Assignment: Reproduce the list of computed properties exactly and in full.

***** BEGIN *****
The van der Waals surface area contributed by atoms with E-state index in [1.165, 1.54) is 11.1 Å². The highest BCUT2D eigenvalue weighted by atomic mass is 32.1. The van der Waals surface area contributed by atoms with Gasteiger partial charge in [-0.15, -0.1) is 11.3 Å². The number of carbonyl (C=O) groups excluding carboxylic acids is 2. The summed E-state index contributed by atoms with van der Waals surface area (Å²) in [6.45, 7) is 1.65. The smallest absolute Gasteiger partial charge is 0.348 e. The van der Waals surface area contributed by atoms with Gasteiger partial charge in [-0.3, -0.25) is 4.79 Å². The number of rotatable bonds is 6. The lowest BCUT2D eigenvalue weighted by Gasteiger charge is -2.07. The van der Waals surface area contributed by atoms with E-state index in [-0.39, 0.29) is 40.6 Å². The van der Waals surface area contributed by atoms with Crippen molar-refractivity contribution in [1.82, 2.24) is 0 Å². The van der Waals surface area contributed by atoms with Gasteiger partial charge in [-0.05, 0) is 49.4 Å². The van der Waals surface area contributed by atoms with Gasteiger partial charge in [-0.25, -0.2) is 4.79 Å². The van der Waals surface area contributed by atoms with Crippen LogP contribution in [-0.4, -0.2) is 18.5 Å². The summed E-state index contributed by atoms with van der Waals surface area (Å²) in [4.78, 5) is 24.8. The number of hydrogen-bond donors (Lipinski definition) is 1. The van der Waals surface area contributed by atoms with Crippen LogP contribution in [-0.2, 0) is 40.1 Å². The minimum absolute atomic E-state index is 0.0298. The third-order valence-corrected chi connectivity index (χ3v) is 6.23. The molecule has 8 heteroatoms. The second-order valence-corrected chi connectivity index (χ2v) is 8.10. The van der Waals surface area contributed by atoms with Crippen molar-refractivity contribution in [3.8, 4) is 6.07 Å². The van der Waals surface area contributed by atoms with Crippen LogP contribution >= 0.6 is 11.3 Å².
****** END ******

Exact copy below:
The van der Waals surface area contributed by atoms with E-state index in [1.165, 1.54) is 11.1 Å². The highest BCUT2D eigenvalue weighted by atomic mass is 32.1. The van der Waals surface area contributed by atoms with Gasteiger partial charge in [-0.15, -0.1) is 11.3 Å². The number of carbonyl (C=O) groups excluding carboxylic acids is 2. The summed E-state index contributed by atoms with van der Waals surface area (Å²) in [6.45, 7) is 1.65. The smallest absolute Gasteiger partial charge is 0.348 e. The van der Waals surface area contributed by atoms with Gasteiger partial charge in [-0.3, -0.25) is 4.79 Å². The number of rotatable bonds is 6. The lowest BCUT2D eigenvalue weighted by Gasteiger charge is -2.07. The van der Waals surface area contributed by atoms with E-state index in [-0.39, 0.29) is 40.6 Å². The van der Waals surface area contributed by atoms with Crippen molar-refractivity contribution in [1.82, 2.24) is 0 Å². The van der Waals surface area contributed by atoms with Gasteiger partial charge in [-0.05, 0) is 49.4 Å². The van der Waals surface area contributed by atoms with Gasteiger partial charge in [-0.25, -0.2) is 4.79 Å². The van der Waals surface area contributed by atoms with Crippen LogP contribution in [-0.4, -0.2) is 18.5 Å². The summed E-state index contributed by atoms with van der Waals surface area (Å²) in [4.78, 5) is 24.8. The number of hydrogen-bond donors (Lipinski definition) is 1. The van der Waals surface area contributed by atoms with Crippen LogP contribution in [-0.2, 0) is 40.1 Å². The minimum absolute atomic E-state index is 0.0298. The third-order valence-corrected chi connectivity index (χ3v) is 6.23. The molecule has 8 heteroatoms. The second-order valence-corrected chi connectivity index (χ2v) is 8.10. The van der Waals surface area contributed by atoms with Crippen molar-refractivity contribution in [3.8, 4) is 6.07 Å². The van der Waals surface area contributed by atoms with Crippen LogP contribution >= 0.6 is 11.3 Å².